Hereby I will prove how the realty boomers arguments are false.

What are the boomers arguments?

1.) Buy today, houses always increase in value in the long run.
WRONG. House prices cannot increase more than incomes in the long run. This is obvious if you think about it. If house prices go up more than people can afford to pay, buying stops, like it has stopped now.
Even Warren Buffett have pointed out that houses don't increase in intrinsic value. Unless there's a bubble or a crash, house prices simply reflect current salaries and interest rates. If a house is 100 years old, it's value in sheltering you is exactly the same as it was 100 years ago. Then came the maintenance as the house didn't renovate itself. It also has taxes, and insurance - costs that always increase and never go away. The price of the house went up about as much as salaries went up.
To put this is simple perspective, vegetable were costing Rs.5-6/kg when 5 digit salary was a rarity.
Today, the prices have gone up by about 4 times but so have the salaries. So, sounds very much like the reasoning people use now when they talk about how much their father's house appreciated "in the long run" without considering that salaries rose a proportional amount.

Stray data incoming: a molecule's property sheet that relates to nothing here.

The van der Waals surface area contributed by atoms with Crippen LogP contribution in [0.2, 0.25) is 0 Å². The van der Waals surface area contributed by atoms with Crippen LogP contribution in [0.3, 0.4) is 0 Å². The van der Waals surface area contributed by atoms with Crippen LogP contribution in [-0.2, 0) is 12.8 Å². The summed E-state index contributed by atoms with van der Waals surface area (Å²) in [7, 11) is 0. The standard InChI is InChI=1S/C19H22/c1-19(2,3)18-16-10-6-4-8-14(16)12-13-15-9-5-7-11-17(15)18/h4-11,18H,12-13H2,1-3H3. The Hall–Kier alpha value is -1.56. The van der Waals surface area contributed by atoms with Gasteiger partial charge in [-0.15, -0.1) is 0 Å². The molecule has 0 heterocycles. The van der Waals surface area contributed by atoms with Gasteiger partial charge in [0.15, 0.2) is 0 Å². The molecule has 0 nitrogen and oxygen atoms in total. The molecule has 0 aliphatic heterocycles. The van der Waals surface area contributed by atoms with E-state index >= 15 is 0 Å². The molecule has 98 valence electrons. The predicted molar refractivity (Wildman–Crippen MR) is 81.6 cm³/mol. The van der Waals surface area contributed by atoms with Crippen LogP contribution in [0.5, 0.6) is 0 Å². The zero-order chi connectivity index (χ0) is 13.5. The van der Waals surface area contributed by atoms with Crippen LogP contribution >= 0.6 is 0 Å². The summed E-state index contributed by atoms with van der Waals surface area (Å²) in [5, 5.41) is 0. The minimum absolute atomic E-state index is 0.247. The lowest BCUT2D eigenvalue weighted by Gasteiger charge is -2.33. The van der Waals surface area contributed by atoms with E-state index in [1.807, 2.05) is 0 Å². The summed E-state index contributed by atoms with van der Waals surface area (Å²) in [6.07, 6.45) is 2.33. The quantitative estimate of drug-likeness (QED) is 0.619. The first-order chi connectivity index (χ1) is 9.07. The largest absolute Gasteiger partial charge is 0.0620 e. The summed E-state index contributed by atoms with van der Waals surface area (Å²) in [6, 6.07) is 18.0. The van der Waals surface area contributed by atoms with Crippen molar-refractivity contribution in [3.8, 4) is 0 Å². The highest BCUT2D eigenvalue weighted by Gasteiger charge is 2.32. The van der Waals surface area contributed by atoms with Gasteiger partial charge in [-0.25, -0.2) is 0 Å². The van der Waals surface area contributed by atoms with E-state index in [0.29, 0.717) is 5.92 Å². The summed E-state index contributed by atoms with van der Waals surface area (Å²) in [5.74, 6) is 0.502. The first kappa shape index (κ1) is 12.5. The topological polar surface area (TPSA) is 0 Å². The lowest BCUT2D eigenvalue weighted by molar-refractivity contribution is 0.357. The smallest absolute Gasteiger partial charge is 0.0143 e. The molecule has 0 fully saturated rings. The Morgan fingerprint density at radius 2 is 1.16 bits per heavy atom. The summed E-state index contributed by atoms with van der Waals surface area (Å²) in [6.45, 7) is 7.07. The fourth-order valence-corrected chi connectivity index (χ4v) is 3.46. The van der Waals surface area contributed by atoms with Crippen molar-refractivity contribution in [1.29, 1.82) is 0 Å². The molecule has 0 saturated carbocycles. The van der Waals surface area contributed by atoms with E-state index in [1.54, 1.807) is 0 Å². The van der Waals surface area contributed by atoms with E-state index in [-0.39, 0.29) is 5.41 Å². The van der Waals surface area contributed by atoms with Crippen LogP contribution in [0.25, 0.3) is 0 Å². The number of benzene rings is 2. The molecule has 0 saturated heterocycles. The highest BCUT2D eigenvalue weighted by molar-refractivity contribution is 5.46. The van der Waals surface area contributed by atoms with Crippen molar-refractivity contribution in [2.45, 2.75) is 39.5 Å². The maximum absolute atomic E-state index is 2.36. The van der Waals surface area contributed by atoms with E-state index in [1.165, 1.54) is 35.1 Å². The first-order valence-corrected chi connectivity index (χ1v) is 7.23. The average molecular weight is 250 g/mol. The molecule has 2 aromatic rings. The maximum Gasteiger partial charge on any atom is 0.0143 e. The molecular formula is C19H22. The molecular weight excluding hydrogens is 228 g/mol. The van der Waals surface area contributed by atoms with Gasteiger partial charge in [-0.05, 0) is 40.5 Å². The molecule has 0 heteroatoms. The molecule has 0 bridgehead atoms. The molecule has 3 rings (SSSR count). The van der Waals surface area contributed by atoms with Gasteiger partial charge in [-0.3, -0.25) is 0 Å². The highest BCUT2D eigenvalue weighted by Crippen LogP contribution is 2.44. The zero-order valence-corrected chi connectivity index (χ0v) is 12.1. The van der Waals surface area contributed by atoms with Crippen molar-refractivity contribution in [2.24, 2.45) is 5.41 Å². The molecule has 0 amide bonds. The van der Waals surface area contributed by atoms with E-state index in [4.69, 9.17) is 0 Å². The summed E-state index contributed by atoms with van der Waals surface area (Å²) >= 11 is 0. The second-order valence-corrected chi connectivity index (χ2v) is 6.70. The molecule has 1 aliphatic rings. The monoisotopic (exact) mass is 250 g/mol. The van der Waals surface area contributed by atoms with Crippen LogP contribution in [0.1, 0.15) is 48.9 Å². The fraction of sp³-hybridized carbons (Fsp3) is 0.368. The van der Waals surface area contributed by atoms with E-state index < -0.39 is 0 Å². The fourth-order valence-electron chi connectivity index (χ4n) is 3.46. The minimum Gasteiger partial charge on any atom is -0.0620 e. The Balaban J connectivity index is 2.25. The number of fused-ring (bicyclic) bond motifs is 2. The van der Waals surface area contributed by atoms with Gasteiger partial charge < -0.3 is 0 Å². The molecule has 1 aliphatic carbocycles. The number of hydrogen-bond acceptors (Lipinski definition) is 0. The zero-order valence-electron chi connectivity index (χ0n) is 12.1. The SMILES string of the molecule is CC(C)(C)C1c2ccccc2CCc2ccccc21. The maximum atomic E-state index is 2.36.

2.) Renting is just wastage of money.
WRONG. As said before renting is now much cheaper per month than owning. If you don't rent, you either:

* Have a mortgage, in which case you are throwing away money on interest, tax, insurance, maintenance, costs that increase forever.
* Own outright, in which case you are throwing away the extra income you could get by converting your house to cash, investing in bonds, and renting a similar place to live for much less money. This extra income is sufficient for emergency expenses,retirement etc.

Either way, owners lose much more money every month than renters and that's assuming prices don't correct to very high level & everything is smooth in the economy.

3.) As a renter, you won't have any money left as you will spend them on vacations,cars & hence won't have equity/savings etc.
WRONG. Equity is just money. Renters are actually in a better position to build equity/savings through investing in anything but housing. Renters can get rich much faster than owners, just by investing in conservative stocks & bonds.

* Owners are losing every month by paying much more for interest than they would pay for rent. The tax deduction does not come close to making owing competitive with renting.
* Owners must pay taxes simply to own a house. That is not true of stocks, bonds, or any other asset that can build equity/savings. Only houses are such a guaranteed drain on cash.
* Owners must insure a house, but not most other investments.
* Owners must pay to repair a house, but not a stock or a bond.
* Owners lose their money as house prices reduce. The EMI's remain constant in spite of reduction in rates. At the end of loan tenure, they would have paid almost twice than that of current renters who will buy at logical rates. Keep interest rates in mind. Most of the EMI is not principal amount but interest.